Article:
But Kalamazoo has made great strides in recent years. The Kalamazoo Valley River Trail (KVRT) runs east/west through downtown, and the final piece of the downtown link is scheduled to be completed this year. The KVRT connects up with the Kal-Haven Trail to the west (which leads all the way to South Haven / Lake Michigan) and there are plans to connect it to the Battle Creek Linear Park going east. The KVRT will encompass 35 miles of trail throughout Kalamazoo County once completed, and will connect up with 140+ miles of other trails.

Here's a somewhat-current map of the KVRT, with connections (from 2015):


Image Source: Kal County

And here's a regional trail map (from 2016) showing just how extensive the network of trails in southwest Michigan is getting. Lake Michigan is on the far left of the map:


Image Source: Kal County

A future development map shows the planned connections of the KVRT through downtown and to the east, toward Battle Creek:


Image Source: Kal County

There are also plans to connect the KVRT to the Portage Bikeway / Portage Creek Bicentennial Trail, to the south:


Image Source: Bike Friendly Kalamazoo

So how Bicycle Friendly are Kalamazoo and Portage? I'd say both cities have a long way to go, but some firm foundations have been laid. Portage has an edge on Kalamazoo right now, but both cities are making conscious efforts to promote bike friendliness and establish more links in the bike network. The recent death of five bicyclists last summer, when the driver of a pickup truck crashed into a group of 9 bicyclists, is still a fresh memory for many locals. That driver was allegedly on drugs, but it reinforced the message of advocacy groups, which continue to promote laws that better protect bicyclists, as well as push for safer bike routes, especially in the downtown area.

Below is a link to a recent article in Second Wave Media by Mark Wedel on the topic of bike-friendliness in Kalamazoo, which is what gave me the idea to write a post about it here.

How bike friendly is Kalamazoo, anyway?
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  #50  
Old Posted Apr 25, 2017, 12:23 PM
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The Kalamazoo Area Transportation Study (KATS) held a second open house last night at Kalamazoo College to obtain feedback from locals on a non-motorized transportation plan that is currently being developed. The final plan, called KATS Moves, is focusing mainly on improving safety and connectivity at key locations throughout the Kzoo metro area. The plan is scheduled to be released sometime this summer, with Detroit-based AECOM and Grand Rapids-based Williams and Works providing design services.

Safety and security top concerns for Kalamazoo bicyclists, pedestrians
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  #51  
Old Posted Apr 26, 2017, 12:24 AM
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Excavation progress is underway at the site of the planned 15-story Exchange building. Work is moving quickly at the moment - Some photos from today. I posted these on the actual building thread too, but thought I would include them here as well.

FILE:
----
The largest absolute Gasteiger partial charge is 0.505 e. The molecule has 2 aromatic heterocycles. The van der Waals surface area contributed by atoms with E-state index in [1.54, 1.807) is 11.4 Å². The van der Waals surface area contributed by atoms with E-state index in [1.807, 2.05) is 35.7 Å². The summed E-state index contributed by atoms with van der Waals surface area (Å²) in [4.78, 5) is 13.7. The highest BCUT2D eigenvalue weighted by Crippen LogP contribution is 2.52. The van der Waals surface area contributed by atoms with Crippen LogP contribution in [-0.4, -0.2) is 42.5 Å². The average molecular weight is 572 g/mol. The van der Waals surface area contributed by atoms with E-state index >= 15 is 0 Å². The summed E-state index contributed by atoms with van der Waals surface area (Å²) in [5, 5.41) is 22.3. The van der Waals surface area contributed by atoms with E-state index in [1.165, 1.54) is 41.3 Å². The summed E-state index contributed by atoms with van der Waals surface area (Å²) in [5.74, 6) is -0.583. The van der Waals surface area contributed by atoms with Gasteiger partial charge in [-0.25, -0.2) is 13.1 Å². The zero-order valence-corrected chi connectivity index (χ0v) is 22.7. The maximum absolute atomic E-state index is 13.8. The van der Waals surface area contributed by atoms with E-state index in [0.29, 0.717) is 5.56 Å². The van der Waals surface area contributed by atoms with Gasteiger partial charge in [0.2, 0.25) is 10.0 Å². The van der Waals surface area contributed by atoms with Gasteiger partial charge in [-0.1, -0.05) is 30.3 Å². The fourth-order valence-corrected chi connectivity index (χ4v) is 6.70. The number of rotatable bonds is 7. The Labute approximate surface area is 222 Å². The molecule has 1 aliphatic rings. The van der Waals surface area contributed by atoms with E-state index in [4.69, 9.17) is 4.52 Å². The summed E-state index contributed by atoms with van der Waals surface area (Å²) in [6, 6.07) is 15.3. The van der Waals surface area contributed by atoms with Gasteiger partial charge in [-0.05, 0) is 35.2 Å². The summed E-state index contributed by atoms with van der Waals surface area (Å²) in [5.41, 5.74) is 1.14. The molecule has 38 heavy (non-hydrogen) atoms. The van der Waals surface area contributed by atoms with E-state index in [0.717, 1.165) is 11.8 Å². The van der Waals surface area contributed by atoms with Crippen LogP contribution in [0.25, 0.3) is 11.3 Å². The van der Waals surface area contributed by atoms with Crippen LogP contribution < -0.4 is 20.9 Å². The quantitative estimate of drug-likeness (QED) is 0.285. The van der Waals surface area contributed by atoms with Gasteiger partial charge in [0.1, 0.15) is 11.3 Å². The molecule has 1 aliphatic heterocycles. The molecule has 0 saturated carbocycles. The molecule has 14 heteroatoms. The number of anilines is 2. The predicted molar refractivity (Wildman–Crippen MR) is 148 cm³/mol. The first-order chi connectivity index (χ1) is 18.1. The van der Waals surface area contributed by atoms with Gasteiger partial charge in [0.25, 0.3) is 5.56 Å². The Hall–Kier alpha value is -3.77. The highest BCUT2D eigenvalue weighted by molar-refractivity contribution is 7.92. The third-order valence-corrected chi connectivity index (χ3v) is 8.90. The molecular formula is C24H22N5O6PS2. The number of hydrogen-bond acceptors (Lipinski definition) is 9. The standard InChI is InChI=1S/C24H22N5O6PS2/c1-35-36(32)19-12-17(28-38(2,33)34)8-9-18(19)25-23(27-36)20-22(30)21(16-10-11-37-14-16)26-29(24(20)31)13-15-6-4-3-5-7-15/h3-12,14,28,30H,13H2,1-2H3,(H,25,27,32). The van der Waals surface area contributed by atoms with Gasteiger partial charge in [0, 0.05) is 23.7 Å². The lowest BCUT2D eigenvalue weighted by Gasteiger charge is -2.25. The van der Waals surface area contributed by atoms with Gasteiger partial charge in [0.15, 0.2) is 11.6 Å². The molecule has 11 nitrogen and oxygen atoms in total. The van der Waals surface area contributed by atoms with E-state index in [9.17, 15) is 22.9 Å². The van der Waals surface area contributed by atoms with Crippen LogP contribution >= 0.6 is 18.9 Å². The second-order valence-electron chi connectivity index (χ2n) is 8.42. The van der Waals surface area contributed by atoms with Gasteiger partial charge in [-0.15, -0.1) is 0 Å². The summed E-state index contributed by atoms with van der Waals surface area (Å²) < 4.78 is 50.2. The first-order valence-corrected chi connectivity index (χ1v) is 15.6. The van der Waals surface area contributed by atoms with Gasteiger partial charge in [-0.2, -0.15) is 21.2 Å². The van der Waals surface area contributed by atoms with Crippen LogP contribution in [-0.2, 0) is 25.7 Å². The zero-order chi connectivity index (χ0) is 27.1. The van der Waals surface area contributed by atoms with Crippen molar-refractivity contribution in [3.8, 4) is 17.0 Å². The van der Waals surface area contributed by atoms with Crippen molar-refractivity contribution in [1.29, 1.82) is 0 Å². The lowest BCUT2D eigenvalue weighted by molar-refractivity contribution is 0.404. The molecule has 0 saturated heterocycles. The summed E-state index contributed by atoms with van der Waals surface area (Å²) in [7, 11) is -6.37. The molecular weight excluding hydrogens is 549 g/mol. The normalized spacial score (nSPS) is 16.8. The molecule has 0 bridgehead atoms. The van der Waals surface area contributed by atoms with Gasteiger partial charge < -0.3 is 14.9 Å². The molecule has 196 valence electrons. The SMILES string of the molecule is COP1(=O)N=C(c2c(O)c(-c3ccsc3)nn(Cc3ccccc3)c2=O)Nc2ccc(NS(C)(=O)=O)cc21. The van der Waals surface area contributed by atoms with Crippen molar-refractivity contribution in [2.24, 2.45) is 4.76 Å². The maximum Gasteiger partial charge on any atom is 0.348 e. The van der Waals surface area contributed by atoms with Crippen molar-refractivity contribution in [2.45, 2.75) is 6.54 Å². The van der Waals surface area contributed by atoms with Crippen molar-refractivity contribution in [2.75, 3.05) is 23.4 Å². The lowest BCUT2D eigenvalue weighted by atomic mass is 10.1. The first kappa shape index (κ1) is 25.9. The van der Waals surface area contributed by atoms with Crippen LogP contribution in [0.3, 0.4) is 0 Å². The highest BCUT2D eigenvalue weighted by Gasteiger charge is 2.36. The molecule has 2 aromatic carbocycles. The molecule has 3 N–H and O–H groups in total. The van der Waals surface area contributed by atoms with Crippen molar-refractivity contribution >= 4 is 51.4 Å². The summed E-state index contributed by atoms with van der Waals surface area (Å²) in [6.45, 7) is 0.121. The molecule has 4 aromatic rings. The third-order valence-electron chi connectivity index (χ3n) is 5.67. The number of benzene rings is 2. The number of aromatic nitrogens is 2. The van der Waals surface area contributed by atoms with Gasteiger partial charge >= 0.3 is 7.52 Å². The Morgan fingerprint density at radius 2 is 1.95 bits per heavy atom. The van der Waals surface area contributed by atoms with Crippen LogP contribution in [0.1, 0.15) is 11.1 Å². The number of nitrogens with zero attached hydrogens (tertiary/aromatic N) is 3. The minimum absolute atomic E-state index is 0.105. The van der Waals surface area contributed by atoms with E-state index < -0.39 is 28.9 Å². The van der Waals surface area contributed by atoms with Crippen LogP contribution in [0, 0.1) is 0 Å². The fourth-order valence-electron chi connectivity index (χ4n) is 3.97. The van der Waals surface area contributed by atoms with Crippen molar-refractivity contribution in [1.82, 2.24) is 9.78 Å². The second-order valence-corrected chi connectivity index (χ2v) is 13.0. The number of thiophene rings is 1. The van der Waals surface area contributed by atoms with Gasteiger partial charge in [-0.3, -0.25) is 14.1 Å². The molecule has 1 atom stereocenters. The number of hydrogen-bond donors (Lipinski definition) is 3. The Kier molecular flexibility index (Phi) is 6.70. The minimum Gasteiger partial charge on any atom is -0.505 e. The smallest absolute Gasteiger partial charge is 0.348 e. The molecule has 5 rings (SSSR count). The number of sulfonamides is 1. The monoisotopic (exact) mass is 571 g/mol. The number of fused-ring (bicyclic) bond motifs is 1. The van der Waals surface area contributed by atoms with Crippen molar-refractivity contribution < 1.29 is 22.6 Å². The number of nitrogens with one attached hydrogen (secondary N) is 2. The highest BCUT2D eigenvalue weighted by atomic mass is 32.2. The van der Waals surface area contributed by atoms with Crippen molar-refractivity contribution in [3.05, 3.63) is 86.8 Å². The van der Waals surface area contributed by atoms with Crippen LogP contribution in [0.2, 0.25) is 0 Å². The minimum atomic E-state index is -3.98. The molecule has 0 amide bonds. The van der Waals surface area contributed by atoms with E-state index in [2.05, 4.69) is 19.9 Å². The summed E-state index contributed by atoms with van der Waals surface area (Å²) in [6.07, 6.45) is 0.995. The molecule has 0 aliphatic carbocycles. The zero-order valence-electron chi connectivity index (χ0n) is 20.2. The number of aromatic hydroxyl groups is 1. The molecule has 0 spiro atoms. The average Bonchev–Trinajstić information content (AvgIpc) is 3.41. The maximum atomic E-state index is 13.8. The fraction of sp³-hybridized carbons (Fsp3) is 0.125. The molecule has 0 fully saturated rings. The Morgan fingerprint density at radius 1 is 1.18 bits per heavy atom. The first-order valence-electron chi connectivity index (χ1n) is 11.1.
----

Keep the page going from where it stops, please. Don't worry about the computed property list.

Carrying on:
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  #52  
Old Posted Apr 26, 2017, 1:14 AM
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Western Michigan University is spending $5 million in an effort to improve wayfinding at its Main campus, as well as at its Parkview and East campuses. According to this MLive article,

Quote:
The Campus Wayfinding Project will include new exterior signs and a reconfigured set of campus roadway and building signs to make navigating WMU's campus easier. The project, scheduled for completion by mid-August, has been in planning for more than two years and has included input from faculty, staff and students.
The project will also involve renaming a lot of streets at the main campus. The below image shows the existing street names on the left, and the proposed changes to street names on the right. I think this will definitely be an improvement over the current system / names, making things more clear and obvious to visitors (perhaps at the expense of being a little more mundane). For example, the Ring Road will now just be called 'Ring Road North' and 'Ring Road South' instead of bearing the 4-5 names it currently sports along its entire route. I'm surprised they didn't do this sooner.


Image Source: MLive
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  #53  
Old Posted Apr 29, 2017, 2:10 PM
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On Thursday morning, I watched as helpless drivers were held up on Michigan Avenue for over an hour and a half. This traffic jam was due to a broken down freight train blocking this road and several other east-west routes through downtown. These tracks are heavily used to move freight between Grand Rapids, MI and Elkhart, IN. Delays are frequent, but usually only for 5 - 10 minutes, not 90+ minutes. MLive did a story on the backup that day:

Railroad apologizes for Thursday morning traffic backup in Kalamazoo